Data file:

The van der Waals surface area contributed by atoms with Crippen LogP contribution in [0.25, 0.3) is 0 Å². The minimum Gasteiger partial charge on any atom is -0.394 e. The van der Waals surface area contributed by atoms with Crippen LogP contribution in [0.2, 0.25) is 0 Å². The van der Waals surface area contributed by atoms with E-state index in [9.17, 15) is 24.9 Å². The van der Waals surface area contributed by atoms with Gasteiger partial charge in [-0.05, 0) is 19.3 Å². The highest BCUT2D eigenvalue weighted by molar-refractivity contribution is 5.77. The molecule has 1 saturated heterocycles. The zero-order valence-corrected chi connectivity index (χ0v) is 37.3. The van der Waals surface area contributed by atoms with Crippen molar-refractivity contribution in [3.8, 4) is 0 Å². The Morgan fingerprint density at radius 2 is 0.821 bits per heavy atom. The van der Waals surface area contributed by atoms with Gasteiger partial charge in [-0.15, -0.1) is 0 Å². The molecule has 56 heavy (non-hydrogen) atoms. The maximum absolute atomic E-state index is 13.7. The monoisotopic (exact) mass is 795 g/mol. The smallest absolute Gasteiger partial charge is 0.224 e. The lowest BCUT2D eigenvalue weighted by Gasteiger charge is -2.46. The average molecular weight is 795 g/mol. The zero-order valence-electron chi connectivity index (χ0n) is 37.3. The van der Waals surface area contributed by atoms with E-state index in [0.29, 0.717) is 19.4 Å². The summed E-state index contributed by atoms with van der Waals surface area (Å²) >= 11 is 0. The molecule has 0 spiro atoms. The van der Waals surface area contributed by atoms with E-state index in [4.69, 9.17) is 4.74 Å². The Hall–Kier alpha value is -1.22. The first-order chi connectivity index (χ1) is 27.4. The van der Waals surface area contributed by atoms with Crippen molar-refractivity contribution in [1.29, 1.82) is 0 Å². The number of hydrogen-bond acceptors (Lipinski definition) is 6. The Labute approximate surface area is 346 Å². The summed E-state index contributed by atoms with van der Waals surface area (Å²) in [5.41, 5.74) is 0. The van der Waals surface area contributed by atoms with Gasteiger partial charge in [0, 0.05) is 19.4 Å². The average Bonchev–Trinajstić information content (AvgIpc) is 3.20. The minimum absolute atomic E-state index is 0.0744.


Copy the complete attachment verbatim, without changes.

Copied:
The van der Waals surface area contributed by atoms with Crippen LogP contribution in [0.25, 0.3) is 0 Å². The minimum Gasteiger partial charge on any atom is -0.394 e. The van der Waals surface area contributed by atoms with Crippen LogP contribution in [0.2, 0.25) is 0 Å². The van der Waals surface area contributed by atoms with E-state index in [9.17, 15) is 24.9 Å². The van der Waals surface area contributed by atoms with Gasteiger partial charge in [-0.05, 0) is 19.3 Å². The highest BCUT2D eigenvalue weighted by molar-refractivity contribution is 5.77. The molecule has 1 saturated heterocycles. The zero-order valence-corrected chi connectivity index (χ0v) is 37.3. The van der Waals surface area contributed by atoms with Crippen molar-refractivity contribution in [3.8, 4) is 0 Å². The Morgan fingerprint density at radius 2 is 0.821 bits per heavy atom. The van der Waals surface area contributed by atoms with Gasteiger partial charge in [-0.15, -0.1) is 0 Å². The molecule has 56 heavy (non-hydrogen) atoms. The maximum absolute atomic E-state index is 13.7. The monoisotopic (exact) mass is 795 g/mol. The smallest absolute Gasteiger partial charge is 0.224 e. The lowest BCUT2D eigenvalue weighted by Gasteiger charge is -2.46. The average molecular weight is 795 g/mol. The zero-order valence-electron chi connectivity index (χ0n) is 37.3. The van der Waals surface area contributed by atoms with E-state index in [0.29, 0.717) is 19.4 Å². The summed E-state index contributed by atoms with van der Waals surface area (Å²) >= 11 is 0. The molecule has 0 spiro atoms. The van der Waals surface area contributed by atoms with E-state index in [4.69, 9.17) is 4.74 Å². The Hall–Kier alpha value is -1.22. The first-order chi connectivity index (χ1) is 27.4. The van der Waals surface area contributed by atoms with Crippen molar-refractivity contribution in [1.29, 1.82) is 0 Å². The number of hydrogen-bond acceptors (Lipinski definition) is 6. The Labute approximate surface area is 346 Å². The summed E-state index contributed by atoms with van der Waals surface area (Å²) in [5.41, 5.74) is 0. The van der Waals surface area contributed by atoms with Gasteiger partial charge in [0, 0.05) is 19.4 Å². The average Bonchev–Trinajstić information content (AvgIpc) is 3.20. The minimum absolute atomic E-state index is 0.0744.